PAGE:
If you’re not sold with A.I. being an existential threat to humanity, are you more alarmed when you consider a world where our robot overlords treat us like pets? This is an argument Musk tried in 2017.

When Musk founded his brain-implant company, Neuralink, in 2017, he needed to explain why developing a connection between brains and machines was necessary. As part of this press tour, he talked with Wait But Why about the background behind his latest company and the existential risk we’re facing with artificial intelligence.

“We’re going to have the choice of either being left behind and being effectively useless or like a pet — you know, like a house cat or something — or eventually figuring out some way to be symbiotic and merge with AI,” Musk told the blog. “A house cat’s a good outcome, by the way.”

Musk meant that being housecats for the demonic robot overlords is the best possible outcome, of course. But it’s also worth considering that housecats are not only well-treated and largely adored, but also, by acclamation, came to dominate the internet. Humanity could do worse.

If we can’t beat them, we’ll have to join them

Our impending irrelevance means we’ll have to become cyborgs to stay useful to this world, according to Musk. While computers can communicate at a “a trillion bits per second,” Musk has said, we flawed humans are built with much slower bandwidths —our puny brains and sluggish fingers— that process information more slowly. We will need to evolve past this to stay useful.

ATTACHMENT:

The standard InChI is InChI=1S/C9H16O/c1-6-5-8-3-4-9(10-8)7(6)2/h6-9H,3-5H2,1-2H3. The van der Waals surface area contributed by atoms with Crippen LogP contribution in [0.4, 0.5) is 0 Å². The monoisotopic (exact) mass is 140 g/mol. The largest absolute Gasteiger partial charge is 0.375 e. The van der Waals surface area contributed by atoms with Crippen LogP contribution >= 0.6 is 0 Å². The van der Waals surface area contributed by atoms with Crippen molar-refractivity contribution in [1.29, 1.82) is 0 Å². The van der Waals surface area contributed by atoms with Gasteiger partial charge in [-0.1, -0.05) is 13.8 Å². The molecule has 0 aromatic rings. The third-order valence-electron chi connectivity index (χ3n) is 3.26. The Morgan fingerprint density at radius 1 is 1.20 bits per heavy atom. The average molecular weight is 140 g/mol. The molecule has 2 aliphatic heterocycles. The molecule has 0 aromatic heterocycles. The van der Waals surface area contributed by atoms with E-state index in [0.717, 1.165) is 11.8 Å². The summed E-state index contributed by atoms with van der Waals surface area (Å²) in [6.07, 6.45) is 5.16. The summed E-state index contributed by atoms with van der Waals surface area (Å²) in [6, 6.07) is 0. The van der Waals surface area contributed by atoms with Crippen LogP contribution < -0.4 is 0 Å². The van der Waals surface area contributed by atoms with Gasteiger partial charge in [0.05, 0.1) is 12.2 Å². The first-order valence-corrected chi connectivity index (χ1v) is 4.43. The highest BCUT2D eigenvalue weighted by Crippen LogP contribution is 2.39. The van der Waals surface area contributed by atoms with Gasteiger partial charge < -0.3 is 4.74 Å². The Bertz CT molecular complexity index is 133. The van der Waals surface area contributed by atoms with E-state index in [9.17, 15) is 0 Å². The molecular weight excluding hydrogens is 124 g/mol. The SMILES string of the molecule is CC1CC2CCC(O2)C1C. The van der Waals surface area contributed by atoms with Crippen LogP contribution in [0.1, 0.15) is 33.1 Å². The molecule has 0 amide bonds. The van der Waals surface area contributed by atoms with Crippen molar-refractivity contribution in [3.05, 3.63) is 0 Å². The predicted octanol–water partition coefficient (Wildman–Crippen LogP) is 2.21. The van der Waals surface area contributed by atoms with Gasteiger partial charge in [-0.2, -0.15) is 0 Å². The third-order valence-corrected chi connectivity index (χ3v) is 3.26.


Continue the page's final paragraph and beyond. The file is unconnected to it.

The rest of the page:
To do this, humans and robots will need to form a “merger” so that we can “achieve a symbiosis between human and machine intelligence, and maybe solves the control problem and the usefulness problem,” Musk told an audience at the World Government Summit in Dubai in 2017, according to CNBC.

In other words, one day in the future, humans will have to join forces with artificial intelligence to keep up with the times or become the collared felines Musk fears we’ll become without intervention.

Musk’s warnings are only being slowly heard

What will it take for our robot prophet to be heard, so that his proclamations don’t keep falling on deaf ears?

Although Musk may seem like a minority opinion now, his ideas around the threat of artificial intelligence are becoming more mainstream. For instance, his idea has been widely adopted that we are living right now in a computer simulation staged by future scientists.

Although Facebook CEO Mark Zuckerberg disagrees with Musk’s dark future, more tech leaders are siding with Musk when it comes to killer robots. Alphabet’s artificial intelligence expert, Mustafa Suleyman, was one of the U.N. open letter’s signatories. In the past, Bill Gates has said that the intelligence in A.I. “is strong enough to be a concern.”

So we can laugh now at these outlandish science fiction worlds where we’re robots’ domestic pets. But Musk has been sounding the alarm for years and he has held firm to his beliefs. What may be one man’s outlier theory now may become a reality in the future. If nothing else, he’s making sure you listen.